A fortnight ago, I was pottering around the house rifling through my book collection, scrolling through Amazon Prime, looking for something to read, something to watch. Something that came with a whiff of old-school, slow-breathing love.
I’m a romance addict. Anyone who knows me knows that. I could make do with very little food but I couldn’t make do with very little romance. I’d been cranky and angsty all week, for no apparent reason, and I was looking for the one thing that would calm me down.
And then, late at night in the darkness of the bedroom I read on my phone Natasha Badhwar’s Mint Lounge column for that week. Suddenly, there it was: a slice of romantic nirvana.
The tiny, mostly unnoticeable details in a marriage that carry a subtle, soft undercurrent of romance. Like the tucking back of torn-off buttons. Natasha used this example from old Hindi movies to illustrate her point: “From Hindi movies, I had internalized other aspirations of domestic togetherness. Like the scene in which it is discovered that the man has a button missing in his shirt just when he is ready to leave for work. The woman steps in to deftly sew on a button while he is still wearing his shirt. She moves her face close to his chest to cut off the thread with her teeth, because real women don’t use scissors.
Unmoved by my romantic yearnings, my husband’s shirt buttons have remained steadfast and immotile over the years.”
As soon as I read this line I blushed a furious red.
Despite not possessing the qualities of the sanskari sewing-darning woman in the least, I have to confess that it is with quite a degree of fondness that I stitch together my husband’s kurtas that begin to come apart at the seams. And no, not when he’s wearing them. Merely the act of having this mundane piece of white cloth—his kurta— in my hand and putting the quick four-five stitches to mend it, or tuck the odd button that has fallen off, evokes a deep, familiar sort of affection, a feeling akin to sitting face to face at the dining table and talking long past the food is gone.
This whole love-through-sewing thing was probably internalised by me through the very cinema that Natasha speaks about. Drat those movies!
She then goes on to narrate an anecdote from her aunt and uncle’s life, of them doing their daily puja (prayer) together. “When she is pouring oil into the lamp, she needs his presence to prepare the wick. He holds the prayer book open as she reads out the verses. From a distance, one can see them instructing each other to do what is so routine for them, you wonder why they are speaking at all. They close their eyes together and go silent, probably praying for the same thing. Their temple room is full of images of deities but they seem like they are in communion with each other.”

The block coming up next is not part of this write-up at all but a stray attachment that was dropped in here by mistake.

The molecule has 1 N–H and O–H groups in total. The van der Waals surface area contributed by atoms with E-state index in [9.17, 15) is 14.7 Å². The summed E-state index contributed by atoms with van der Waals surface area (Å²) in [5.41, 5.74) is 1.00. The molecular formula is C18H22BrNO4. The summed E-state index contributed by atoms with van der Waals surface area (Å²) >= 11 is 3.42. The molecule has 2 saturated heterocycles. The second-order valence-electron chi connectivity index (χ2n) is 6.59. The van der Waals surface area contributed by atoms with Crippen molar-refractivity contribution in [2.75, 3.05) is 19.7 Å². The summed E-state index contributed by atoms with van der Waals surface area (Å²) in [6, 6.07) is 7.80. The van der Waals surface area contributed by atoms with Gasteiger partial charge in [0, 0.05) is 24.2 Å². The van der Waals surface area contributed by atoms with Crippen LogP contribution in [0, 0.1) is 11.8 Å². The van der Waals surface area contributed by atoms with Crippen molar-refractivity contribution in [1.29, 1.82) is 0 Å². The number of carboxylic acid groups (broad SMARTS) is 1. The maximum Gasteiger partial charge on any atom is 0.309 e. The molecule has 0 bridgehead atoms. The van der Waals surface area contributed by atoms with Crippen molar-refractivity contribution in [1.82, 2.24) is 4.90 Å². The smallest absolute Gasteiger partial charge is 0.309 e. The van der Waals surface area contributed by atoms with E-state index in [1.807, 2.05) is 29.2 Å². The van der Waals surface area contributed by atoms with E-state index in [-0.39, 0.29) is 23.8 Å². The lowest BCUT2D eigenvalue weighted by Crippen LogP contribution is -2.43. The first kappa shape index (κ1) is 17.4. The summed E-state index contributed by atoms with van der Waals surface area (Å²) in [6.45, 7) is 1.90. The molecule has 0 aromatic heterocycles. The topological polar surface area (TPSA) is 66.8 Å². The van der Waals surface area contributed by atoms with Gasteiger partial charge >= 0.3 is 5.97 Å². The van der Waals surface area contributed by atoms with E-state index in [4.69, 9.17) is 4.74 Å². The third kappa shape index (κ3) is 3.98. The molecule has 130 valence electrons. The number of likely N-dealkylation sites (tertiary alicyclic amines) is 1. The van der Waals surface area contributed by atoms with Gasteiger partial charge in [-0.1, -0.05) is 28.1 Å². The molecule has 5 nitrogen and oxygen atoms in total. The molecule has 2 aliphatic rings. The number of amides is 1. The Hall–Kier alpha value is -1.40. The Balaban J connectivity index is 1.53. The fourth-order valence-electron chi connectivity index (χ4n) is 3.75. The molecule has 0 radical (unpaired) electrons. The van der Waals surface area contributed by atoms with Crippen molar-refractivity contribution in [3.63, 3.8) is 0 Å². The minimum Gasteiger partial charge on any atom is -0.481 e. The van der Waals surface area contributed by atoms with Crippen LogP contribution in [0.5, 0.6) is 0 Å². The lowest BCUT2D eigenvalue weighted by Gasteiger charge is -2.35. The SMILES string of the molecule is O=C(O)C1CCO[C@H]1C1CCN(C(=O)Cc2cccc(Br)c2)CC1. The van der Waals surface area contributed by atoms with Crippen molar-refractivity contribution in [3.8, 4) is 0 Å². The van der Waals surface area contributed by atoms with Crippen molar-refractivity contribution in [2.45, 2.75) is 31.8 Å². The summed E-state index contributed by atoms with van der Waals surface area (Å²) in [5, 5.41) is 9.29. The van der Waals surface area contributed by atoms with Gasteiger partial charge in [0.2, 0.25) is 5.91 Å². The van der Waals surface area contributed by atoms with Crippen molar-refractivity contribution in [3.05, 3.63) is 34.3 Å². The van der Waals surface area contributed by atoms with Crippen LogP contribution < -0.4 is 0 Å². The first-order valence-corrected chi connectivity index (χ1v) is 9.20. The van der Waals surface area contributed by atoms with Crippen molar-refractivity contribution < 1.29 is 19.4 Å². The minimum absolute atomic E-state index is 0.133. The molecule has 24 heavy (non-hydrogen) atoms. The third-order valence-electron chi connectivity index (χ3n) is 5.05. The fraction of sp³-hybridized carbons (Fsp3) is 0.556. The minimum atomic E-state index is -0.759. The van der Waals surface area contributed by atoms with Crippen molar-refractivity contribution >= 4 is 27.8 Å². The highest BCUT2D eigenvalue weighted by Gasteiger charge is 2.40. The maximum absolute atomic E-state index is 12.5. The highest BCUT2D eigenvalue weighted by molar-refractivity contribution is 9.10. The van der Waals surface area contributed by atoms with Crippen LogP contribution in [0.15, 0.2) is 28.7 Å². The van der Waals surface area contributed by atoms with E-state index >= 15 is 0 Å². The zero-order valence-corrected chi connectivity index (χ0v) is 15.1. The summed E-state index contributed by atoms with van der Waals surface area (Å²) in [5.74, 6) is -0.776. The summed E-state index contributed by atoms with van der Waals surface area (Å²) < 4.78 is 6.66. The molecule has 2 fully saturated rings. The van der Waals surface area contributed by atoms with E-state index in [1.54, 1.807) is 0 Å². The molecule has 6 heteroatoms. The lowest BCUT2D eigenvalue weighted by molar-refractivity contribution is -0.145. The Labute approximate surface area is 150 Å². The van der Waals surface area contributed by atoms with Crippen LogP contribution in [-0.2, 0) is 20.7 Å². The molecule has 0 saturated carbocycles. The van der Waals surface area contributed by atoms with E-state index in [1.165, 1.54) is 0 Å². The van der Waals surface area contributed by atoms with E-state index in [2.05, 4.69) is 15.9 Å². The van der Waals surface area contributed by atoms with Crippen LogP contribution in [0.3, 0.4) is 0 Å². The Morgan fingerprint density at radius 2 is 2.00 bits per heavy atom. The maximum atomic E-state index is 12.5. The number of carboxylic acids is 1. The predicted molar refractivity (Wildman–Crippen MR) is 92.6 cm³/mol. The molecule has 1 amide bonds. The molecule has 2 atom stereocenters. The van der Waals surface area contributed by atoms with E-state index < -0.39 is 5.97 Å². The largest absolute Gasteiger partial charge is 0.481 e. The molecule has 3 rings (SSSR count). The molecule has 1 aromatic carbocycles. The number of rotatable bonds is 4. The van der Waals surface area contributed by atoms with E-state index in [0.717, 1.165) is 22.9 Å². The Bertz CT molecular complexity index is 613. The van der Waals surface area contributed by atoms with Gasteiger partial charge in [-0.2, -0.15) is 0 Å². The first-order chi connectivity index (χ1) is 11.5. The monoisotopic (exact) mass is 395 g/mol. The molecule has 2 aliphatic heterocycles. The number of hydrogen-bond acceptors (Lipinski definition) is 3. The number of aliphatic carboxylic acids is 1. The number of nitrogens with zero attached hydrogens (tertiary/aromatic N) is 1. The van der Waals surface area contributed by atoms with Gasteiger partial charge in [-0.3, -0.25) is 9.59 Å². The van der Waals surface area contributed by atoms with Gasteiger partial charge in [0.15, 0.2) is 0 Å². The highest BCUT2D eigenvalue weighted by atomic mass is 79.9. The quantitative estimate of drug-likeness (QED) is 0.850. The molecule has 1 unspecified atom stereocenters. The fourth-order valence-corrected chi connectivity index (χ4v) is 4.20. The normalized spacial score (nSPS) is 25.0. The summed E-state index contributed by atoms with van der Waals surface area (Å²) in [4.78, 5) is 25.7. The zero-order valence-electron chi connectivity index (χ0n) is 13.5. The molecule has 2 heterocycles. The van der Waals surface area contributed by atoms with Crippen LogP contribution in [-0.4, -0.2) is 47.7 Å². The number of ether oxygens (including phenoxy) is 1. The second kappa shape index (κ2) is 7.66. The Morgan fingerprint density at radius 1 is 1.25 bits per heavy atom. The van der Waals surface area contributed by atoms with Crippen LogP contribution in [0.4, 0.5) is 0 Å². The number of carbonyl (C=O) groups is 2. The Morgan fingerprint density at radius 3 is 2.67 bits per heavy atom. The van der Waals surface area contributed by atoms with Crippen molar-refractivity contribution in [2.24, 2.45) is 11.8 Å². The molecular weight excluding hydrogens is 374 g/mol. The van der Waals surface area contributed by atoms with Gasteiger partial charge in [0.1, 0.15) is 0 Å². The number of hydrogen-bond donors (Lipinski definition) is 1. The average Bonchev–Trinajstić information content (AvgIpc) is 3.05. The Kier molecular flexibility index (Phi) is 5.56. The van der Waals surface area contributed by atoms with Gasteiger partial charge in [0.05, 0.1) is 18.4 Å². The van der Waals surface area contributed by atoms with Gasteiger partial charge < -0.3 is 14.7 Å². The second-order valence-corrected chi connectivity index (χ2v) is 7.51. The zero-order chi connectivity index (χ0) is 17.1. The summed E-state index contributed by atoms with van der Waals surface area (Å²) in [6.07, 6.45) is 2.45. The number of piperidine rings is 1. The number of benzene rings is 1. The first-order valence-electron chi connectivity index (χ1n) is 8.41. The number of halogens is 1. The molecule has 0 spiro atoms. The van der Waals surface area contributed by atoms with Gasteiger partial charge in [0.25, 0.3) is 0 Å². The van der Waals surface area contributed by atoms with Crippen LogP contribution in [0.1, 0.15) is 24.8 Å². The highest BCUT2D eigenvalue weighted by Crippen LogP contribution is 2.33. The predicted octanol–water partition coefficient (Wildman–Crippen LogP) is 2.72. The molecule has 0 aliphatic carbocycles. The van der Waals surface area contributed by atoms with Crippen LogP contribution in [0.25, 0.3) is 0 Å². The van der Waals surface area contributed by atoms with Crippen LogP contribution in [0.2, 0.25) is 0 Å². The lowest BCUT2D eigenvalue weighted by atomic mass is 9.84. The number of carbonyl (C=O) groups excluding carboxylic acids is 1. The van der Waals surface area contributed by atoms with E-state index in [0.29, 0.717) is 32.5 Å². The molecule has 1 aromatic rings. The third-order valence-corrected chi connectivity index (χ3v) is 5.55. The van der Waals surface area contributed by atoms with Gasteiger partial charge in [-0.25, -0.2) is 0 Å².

The image seemed to fill my room as well. Fill my heart, lighting it up like a diya for the puja.
For the past few days or so, ever so slightly, I’d been feeling a wave of restlessness, a wave of irritation at myself.
My husband and I come from diametrically opposite backgrounds. East is east and west is west and never the twain shall meet, said Rudyard Kipling. But he only needed to see us together to know how the twain doth meet. All these years, my guy and I have been constantly juggling his intensely traditional background and my decidedly modern one, keeping it together by sheer will power and force of love—and umpteen recalibrations.
Sometimes it overwhelms us.
Sometimes I end up asking myself why I got into this at all. How could I have dumped myself in this mess? For that entire week, I’d been reeling under one of these spells of unexplained restlessness.
And then along comes this. This little paragraph about a couple that lights a diya together and prays side by side.
Takes me back a decade in a swish.
When Sajjad and I were still waiting to get married, one of the most romantic things I imagined with him—much longed for and anticipated—was prayer. Together. With this man who brought immense peace and spirituality to my life.
We would imagine the time when we’d be together in one room—our room—offering our namaz with our prayer mats spread out before us.
Joined in prayer. Joined in soul.
“In communion with each other.”
Suddenly, just like that, I remembered precisely why both of us had dumped ourselves into this ‘mess’.
It’s what we had wanted.
We married each other because we had wanted exactly what our other half brings to the table.
I had wanted him, a deeply spiritual man, a calm man. A man who possessed the capacity to listen. A man I could trust. And I, I was what he wanted. A thinking woman, a woman with a mind and a voice. To quote him verbatim, “A woman whose brain is the most attractive part of her body.”
Had he wanted a more traditional woman to match his traditional background, he could have had his pick from the dozens around him. Had I wanted a more modern man to match my modern background, I could have chosen from the dozens that tried to woo me. The reason we were here, together, wading through these frequently-turbulent waters, cutting through the foliage and battling it out together, was because we had both wanted it.
There are times in every couple’s togetherness, when we begin to wonder how did we ever come to be here? The present, the future and the world around gets too much for us. We resent the sacrifices we made, the life we had to give up in order to live this one. Was it even worth it?
In times like these, it makes sense to close our eyes and remember what it was that we’d wanted in the first place. Why was it that we made those sacrifices at all?
That might, perhaps, bring back the answers we already know, but often forget. The answers that sometimes hide within the smallest of things–the things that make up the essence of old school love.